This isn’t a political post.
I’ve learned fairly quickly in the last few years that politics is just one of those topics lots of people lose their mind over. Best friends start to argue, and strangers on the internet start calling each other idiots.
With that said, I hope this is the very last time I write the name Donald Trump on this site.
I do not like the guy. He’s uncouth, wildly unprepared, egotistical, and hasn’t really built much of a platform beyond being racist, crass, sexist, and the list goes on.
Donald is in the news again, but this is hardly new. This time a video was released of him talking “locker room talk” about how he doesn’t even wait; he’ll force himself upon women. I’m gonna let you go read more if you want because I do not want to repeat all that he said and filth up my blog any more than I have.
Life warning: it’s creepy and soul-crushing.
The Facebook debates rage on. If any kind of organization posts about it, people cry out that they shouldn’t force politics down people’s throats. “But the Clintons, they did worse!” “Emails! The emails!”
No. Stop right there.
This is not about politics. It is occurring in that context, so maybe that’s why people are confused. But if we make this about Trump vs. Clinton, we are missing the point. Again.
This is about a man who said it is okay to force yourself on women if you’re powerful enough. You don’t come to that attitude over night, and it doesn’t just go away.
I’ve met a few guys like Donald. Guys who touch or grab or kiss when they’re not wanted. Guys who think it’s a game when a girl says no or just don’t care. Guys who yelled at me, called me names when I rejected their advances.
It’s not locker room talk. It’s not boys being boys.
This isn’t just about Donald. It’s about all of us.
By derailing the conversation to scream about what Hillary has done, we are YET AGAIN ignoring the heart of this issue. We are YET AGAIN denying survivors their right to speak and to be heard. We are saying YET AGAIN that those wounds don’t matter.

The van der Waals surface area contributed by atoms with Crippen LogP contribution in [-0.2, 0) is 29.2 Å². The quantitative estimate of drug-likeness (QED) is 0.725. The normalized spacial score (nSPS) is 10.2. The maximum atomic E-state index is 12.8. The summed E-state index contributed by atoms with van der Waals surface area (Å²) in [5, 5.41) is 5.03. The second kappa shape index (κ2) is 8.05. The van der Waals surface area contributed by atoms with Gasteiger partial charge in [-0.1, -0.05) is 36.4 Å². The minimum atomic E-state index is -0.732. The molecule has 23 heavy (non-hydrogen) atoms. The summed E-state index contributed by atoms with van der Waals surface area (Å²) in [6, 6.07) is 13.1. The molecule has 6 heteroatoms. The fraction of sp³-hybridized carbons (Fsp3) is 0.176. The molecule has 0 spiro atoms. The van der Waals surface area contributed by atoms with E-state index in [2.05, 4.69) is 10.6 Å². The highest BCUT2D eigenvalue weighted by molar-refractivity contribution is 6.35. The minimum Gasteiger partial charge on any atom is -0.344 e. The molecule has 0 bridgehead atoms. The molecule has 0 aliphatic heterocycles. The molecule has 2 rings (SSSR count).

Different stats say different things, and really, numbers don’t always have the same impact. Think of it this way: if you have friends, have a job, go to school, or have siblings or children (male or female), you most likely know someone who has been a victim of sexual harassment, catcalling, or sexual assault. Maybe they speak openly about it, but most sexual assaults (97%) go unreported and then the trauma is often shoved down into a deep corner of themselves, so you may not even know.
Or maybe they heard it’s just locker room talk, boys will be boys, so they’re afraid to speak up.
When things like this happen and we make justifications for him, we are saying to those survivors, to our young people, that this behaviour and way of talking is okay. Is that really the legacy we are going to leave?
This is a chance, a chance we’ve missed many times before. I can’t even be begin to list the names of every rapist given a light sentence or none at all, but every day, I read about a new one and I want to crawl under my desk and cry. That doesn’t even begin to account for the many, many more that will never be reported, never see a courtroom, never spend a day in jail. If I think about that too long, I want to hide and never come out. I’ve had enough.
This is a chance to put politics aside and say “We do not allow this. This is not okay.” Not to further an agenda but to say to survivors, “You are safe here.
We hear you, we believe you, and this is not okay.”
This is a chance to put politics aside and say to our sons, “This is not how men talk. This is not how you treat women.” This is a chance to say to our daughters, “If someone talks to you like that or disrespects you or makes you feel uncomfortable, tell me. I will believe you and I will protect you.”
What Donald Trump said isn’t bad because he’s running for President. It’s bad, horrible, heartbreaking, alarming, and infuriating because he is a human being who should know better.
Its time we put politics aside. It’s not about politics. It’s about people.